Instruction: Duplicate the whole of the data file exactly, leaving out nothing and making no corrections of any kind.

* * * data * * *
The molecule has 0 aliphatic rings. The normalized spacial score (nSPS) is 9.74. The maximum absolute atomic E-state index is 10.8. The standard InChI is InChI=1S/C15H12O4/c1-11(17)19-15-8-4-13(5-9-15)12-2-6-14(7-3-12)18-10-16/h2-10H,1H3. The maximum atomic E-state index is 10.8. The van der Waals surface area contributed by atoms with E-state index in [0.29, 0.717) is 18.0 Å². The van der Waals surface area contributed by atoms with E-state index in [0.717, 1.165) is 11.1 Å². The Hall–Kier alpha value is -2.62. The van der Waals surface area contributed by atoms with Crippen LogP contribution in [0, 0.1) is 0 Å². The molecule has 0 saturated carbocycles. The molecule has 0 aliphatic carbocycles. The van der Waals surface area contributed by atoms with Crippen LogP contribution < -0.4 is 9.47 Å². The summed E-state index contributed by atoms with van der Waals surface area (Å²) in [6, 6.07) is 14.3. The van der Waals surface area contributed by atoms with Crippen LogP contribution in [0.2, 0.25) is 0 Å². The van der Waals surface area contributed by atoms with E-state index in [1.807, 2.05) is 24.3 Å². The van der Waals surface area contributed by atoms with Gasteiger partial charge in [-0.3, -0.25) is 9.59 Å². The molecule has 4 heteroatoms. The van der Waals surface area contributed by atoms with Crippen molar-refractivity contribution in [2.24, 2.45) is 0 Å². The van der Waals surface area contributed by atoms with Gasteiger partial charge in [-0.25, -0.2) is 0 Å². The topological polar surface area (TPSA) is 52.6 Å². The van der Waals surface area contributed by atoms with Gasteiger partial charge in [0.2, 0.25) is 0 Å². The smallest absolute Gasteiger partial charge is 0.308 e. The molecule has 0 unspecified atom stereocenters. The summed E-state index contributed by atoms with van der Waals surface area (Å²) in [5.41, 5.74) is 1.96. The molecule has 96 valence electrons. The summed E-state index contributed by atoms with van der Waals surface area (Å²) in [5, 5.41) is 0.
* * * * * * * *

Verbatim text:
The molecule has 0 aliphatic rings. The normalized spacial score (nSPS) is 9.74. The maximum absolute atomic E-state index is 10.8. The standard InChI is InChI=1S/C15H12O4/c1-11(17)19-15-8-4-13(5-9-15)12-2-6-14(7-3-12)18-10-16/h2-10H,1H3. The maximum atomic E-state index is 10.8. The van der Waals surface area contributed by atoms with E-state index in [0.29, 0.717) is 18.0 Å². The van der Waals surface area contributed by atoms with E-state index in [0.717, 1.165) is 11.1 Å². The Hall–Kier alpha value is -2.62. The van der Waals surface area contributed by atoms with Crippen LogP contribution in [0, 0.1) is 0 Å². The molecule has 0 saturated carbocycles. The molecule has 0 aliphatic carbocycles. The van der Waals surface area contributed by atoms with Crippen LogP contribution < -0.4 is 9.47 Å². The summed E-state index contributed by atoms with van der Waals surface area (Å²) in [6, 6.07) is 14.3. The van der Waals surface area contributed by atoms with Crippen LogP contribution in [0.2, 0.25) is 0 Å². The van der Waals surface area contributed by atoms with E-state index in [1.807, 2.05) is 24.3 Å². The van der Waals surface area contributed by atoms with Gasteiger partial charge in [-0.3, -0.25) is 9.59 Å². The molecule has 4 heteroatoms. The van der Waals surface area contributed by atoms with Crippen molar-refractivity contribution in [2.24, 2.45) is 0 Å². The van der Waals surface area contributed by atoms with Gasteiger partial charge in [-0.25, -0.2) is 0 Å². The topological polar surface area (TPSA) is 52.6 Å². The van der Waals surface area contributed by atoms with Gasteiger partial charge in [0.2, 0.25) is 0 Å². The smallest absolute Gasteiger partial charge is 0.308 e. The molecule has 0 unspecified atom stereocenters. The summed E-state index contributed by atoms with van der Waals surface area (Å²) in [5.41, 5.74) is 1.96. The molecule has 96 valence electrons. The summed E-state index contributed by atoms with van der Waals surface area (Å²) in [5, 5.41) is 0.